COMMENTARY
Inside Out
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Trans Pacific Partnership may yet live on without Trump’s America

Business leaders from as far apart as Japan, Vietnam and Australia seem unanimous that US refusal to ratify the trade deal should not block agreement among the other 11 signatories

PUBLISHED : Sunday, 30 April, 2017, 2:07pm
UPDATED : Sunday, 30 April, 2017, 10:23pm

Maybe the Trans-Pacific Partnership is not quite dead after all. Maybe there are enough leaders with confidence in the long-term benefits of free trade for this deal to be brought back from the brink. Maybe for once, Trump’s America might not be “the indispensable nation”.

Here in Seoul, at the year’s second meeting of Apec’s Business Advisory Council (ABAC), the voices have been unanimous that Trump’s flamboyant January withdrawal from the Trans-Pacific Partnership (TPP) should not be allowed to exterminate one of the world’s biggest and most ambitious trade agreements. At least, not without a fierce fight – likely to be staged during the meeting of Apec Trade Ministers in Hanoi in just under a month’s time.

Perhaps ABAC members’ sudden surge of optimism was unreasonably stirred by the sparkling blue springtime skies over Seoul, with its delicate green ginko trees just coming into leaf, and azaleas ablaze along every roadside, but I think the optimism was deeper than that. Even with Kim Jun-un’s nuclear sabre-rattling just a few kilometres away.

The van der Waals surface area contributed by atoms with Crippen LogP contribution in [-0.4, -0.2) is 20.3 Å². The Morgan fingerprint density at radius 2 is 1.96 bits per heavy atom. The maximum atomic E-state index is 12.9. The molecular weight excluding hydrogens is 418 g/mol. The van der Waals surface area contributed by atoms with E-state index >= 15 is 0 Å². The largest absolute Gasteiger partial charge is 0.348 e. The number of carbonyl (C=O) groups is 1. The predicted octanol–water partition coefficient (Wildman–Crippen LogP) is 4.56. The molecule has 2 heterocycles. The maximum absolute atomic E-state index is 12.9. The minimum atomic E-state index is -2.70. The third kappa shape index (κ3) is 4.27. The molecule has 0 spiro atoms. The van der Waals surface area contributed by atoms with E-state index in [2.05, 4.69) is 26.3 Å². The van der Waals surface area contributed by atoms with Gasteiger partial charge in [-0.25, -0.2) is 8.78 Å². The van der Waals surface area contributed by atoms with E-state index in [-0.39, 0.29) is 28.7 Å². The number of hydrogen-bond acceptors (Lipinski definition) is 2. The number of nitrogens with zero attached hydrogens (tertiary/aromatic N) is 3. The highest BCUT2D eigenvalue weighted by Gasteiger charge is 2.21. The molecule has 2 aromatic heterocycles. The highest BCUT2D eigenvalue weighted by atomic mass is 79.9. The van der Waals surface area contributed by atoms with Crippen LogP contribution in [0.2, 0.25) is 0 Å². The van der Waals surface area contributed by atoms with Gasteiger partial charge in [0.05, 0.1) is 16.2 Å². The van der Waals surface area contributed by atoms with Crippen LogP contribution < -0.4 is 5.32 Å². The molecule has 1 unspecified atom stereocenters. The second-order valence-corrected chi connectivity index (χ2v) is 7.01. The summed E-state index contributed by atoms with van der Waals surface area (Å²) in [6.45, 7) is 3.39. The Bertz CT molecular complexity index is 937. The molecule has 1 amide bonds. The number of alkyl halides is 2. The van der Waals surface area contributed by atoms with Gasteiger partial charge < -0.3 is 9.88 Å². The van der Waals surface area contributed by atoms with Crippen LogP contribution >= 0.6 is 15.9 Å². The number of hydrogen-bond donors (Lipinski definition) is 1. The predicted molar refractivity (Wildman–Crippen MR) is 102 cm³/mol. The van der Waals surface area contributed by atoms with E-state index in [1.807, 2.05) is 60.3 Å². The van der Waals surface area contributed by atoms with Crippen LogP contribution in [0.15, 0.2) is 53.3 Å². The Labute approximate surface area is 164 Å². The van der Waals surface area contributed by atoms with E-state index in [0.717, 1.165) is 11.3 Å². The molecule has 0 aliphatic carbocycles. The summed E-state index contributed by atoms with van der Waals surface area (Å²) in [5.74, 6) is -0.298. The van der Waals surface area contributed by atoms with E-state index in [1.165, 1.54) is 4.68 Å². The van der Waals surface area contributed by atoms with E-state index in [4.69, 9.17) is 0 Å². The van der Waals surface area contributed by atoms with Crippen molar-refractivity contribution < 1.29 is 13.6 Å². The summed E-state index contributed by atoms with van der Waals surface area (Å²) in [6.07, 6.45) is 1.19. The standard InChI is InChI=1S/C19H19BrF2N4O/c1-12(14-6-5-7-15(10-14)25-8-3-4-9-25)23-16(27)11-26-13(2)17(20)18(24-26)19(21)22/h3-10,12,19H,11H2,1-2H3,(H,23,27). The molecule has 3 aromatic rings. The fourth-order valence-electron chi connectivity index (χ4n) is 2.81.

Business leaders from as far apart as Japan, Vietnam and Australia, all of whom have had close and recent briefings from their respective top trade officials, seemed unanimous that US refusal to ratify the trade deal should not block agreement among the other 11 signatories to the TPP. Whether leaders would try to ratify an “Eleven-minus-one” deal, or simply agree to implement its commitments within some other framework, is not so clear.

Japanese Prime Minister Shinzo Abe reinforces support for TPP during visit to Australia

The mood of government officials was well captured by Ahn Chong-ghee, Korea’s Vice Minister of Foreign Affairs, when he spoke over dinner to ABAC members. Mr Ahn admitted that he felt “disheartened by the recent backlash against free trade”, but was unwavering in his confidence in its merits: “Free trade rests on the conviction that the free exchange of goods, services and ideas will help push back the frontiers of technology and advance human progress. Centuries of human history have shown this to be true … When economies trade, they are more productive and competitive, and enjoy more choices and higher living standards.”